Selma Blair has opened up like never before about the intense trauma she experienced in her younger years.
In her new memoir, Mean Baby, the actress shockingly revealed her childhood struggle with alcoholism, which she said began when she was only seven years old.
“The first time I got drunk it was a revelation,” Blair, now 49, penned in the tell-all — out Tuesday, May 17 — per People. “I always liked Passover. As I took small sips of the Manischewitz I was allowed throughout the seder a light flooded through me, filling me up with the warmth of God.”
“But the year I was seven, when we basically had Manischewitz on tap and no one was paying attention to my consumption level, I put it together: the feeling was not God but fermentation,” she detailed.
The Cruel Intentions star recalled how she would drink “just quick sips whenever my anxiety would alight,” noting: “I usually barely even got tipsy. I became an expert alcoholic, adept at hiding my secret.”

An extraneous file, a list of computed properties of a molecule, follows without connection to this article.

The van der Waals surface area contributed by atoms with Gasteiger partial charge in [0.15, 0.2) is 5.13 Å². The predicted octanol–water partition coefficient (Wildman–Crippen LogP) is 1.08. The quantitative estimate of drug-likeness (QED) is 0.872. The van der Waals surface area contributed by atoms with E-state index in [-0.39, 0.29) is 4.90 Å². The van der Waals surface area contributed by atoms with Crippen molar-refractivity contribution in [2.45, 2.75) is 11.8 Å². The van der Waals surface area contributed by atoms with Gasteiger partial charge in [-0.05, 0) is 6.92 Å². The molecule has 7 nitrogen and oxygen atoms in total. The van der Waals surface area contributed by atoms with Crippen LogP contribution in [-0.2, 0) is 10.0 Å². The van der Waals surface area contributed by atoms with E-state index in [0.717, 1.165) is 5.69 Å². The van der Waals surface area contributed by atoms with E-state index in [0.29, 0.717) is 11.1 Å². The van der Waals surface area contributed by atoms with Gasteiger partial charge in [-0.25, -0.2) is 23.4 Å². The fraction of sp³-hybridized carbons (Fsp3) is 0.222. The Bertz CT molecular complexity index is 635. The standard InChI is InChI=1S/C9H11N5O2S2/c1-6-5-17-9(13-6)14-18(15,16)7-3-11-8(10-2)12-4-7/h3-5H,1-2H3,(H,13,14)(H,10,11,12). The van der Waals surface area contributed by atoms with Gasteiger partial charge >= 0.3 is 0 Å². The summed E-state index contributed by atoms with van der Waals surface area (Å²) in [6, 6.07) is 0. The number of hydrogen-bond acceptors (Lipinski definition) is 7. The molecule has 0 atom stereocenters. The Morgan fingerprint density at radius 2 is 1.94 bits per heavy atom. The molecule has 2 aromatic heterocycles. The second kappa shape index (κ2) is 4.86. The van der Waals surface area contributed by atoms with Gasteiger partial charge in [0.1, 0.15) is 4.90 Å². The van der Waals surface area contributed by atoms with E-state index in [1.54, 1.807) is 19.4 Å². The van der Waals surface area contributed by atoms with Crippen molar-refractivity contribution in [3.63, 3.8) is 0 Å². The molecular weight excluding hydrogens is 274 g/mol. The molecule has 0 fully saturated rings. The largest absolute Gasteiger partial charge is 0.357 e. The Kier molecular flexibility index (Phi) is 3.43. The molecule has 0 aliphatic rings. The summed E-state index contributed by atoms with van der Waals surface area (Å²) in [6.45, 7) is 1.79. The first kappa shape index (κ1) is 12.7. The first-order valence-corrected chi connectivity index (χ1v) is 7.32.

Blair, who was diagnosed with Multiple Sclerosis in 2018, further explained to the outlet: “I don’t know if I would’ve survived childhood without alcoholism. That’s why it’s such a problem for a lot of people. It really is a huge comfort, a huge relief in the beginning. Maybe even the first few years for me because I did start really young with that as a comfort, as my coping mechanism.”
The Legally Blonde actress also detailed in her memoir a horrific moment in her twenties when she was raped, possibly by two men, after a day of drinking while on spring break.
“I don’t know if both of them raped me. One of them definitely did,” she penned. “I made myself small and quiet and waited for it to be over. I wish I could say what happened to me that night was an anomaly, but it wasn’t.”
“I have been raped, multiple times, because I was too drunk to say the words ‘Please. Stop,'” she heartbreakingly continued. “Only that one time was violent. I came out of each event quiet and ashamed.”
Blair has now been sober since 2016. The Hollywood star explained to the outlet writing the book made her realize how her healing journey had a long way to go.
“Writing that stopped me dead in my tracks,” she told the entertainment publication. “My sense of trauma was bigger than I knew. I did not realize that assault was so central in my life. I had so much shame and blame. I’m grateful I felt safe enough to put it on the page. And then can work on it with a therapist and with other writing, and really relieve that burden of shame on myself.”